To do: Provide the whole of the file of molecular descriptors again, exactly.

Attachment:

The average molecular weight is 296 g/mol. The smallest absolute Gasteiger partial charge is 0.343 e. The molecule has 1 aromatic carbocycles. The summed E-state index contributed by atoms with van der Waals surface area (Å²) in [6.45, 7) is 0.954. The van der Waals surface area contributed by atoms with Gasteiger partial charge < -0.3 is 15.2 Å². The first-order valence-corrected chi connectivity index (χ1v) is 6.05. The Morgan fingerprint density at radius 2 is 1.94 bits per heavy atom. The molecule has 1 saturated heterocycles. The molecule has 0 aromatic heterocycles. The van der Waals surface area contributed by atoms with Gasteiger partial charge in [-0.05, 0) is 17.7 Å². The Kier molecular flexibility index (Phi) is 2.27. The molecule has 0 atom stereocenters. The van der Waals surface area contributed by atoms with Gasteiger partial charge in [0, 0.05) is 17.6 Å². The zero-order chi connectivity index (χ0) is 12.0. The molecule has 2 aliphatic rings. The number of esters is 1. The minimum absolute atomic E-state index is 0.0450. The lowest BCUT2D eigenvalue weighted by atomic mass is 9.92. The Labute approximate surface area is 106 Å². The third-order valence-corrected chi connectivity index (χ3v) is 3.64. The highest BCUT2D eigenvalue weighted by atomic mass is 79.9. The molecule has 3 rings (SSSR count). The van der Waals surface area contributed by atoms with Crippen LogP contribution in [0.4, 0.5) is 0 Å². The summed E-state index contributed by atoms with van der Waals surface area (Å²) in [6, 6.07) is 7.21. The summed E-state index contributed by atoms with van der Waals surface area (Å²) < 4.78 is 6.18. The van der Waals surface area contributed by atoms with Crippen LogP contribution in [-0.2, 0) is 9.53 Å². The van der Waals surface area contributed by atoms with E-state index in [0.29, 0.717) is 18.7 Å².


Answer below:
The average molecular weight is 296 g/mol. The smallest absolute Gasteiger partial charge is 0.343 e. The molecule has 1 aromatic carbocycles. The summed E-state index contributed by atoms with van der Waals surface area (Å²) in [6.45, 7) is 0.954. The van der Waals surface area contributed by atoms with Gasteiger partial charge < -0.3 is 15.2 Å². The first-order valence-corrected chi connectivity index (χ1v) is 6.05. The Morgan fingerprint density at radius 2 is 1.94 bits per heavy atom. The molecule has 1 saturated heterocycles. The molecule has 0 aromatic heterocycles. The van der Waals surface area contributed by atoms with Gasteiger partial charge in [-0.05, 0) is 17.7 Å². The Kier molecular flexibility index (Phi) is 2.27. The molecule has 0 atom stereocenters. The van der Waals surface area contributed by atoms with Gasteiger partial charge in [0, 0.05) is 17.6 Å². The zero-order chi connectivity index (χ0) is 12.0. The molecule has 2 aliphatic rings. The number of esters is 1. The minimum absolute atomic E-state index is 0.0450. The lowest BCUT2D eigenvalue weighted by atomic mass is 9.92. The Labute approximate surface area is 106 Å². The third-order valence-corrected chi connectivity index (χ3v) is 3.64. The highest BCUT2D eigenvalue weighted by atomic mass is 79.9. The molecule has 3 rings (SSSR count). The van der Waals surface area contributed by atoms with Crippen LogP contribution in [0.4, 0.5) is 0 Å². The summed E-state index contributed by atoms with van der Waals surface area (Å²) in [6, 6.07) is 7.21. The summed E-state index contributed by atoms with van der Waals surface area (Å²) < 4.78 is 6.18. The van der Waals surface area contributed by atoms with Crippen LogP contribution in [-0.2, 0) is 9.53 Å². The van der Waals surface area contributed by atoms with E-state index in [0.29, 0.717) is 18.7 Å².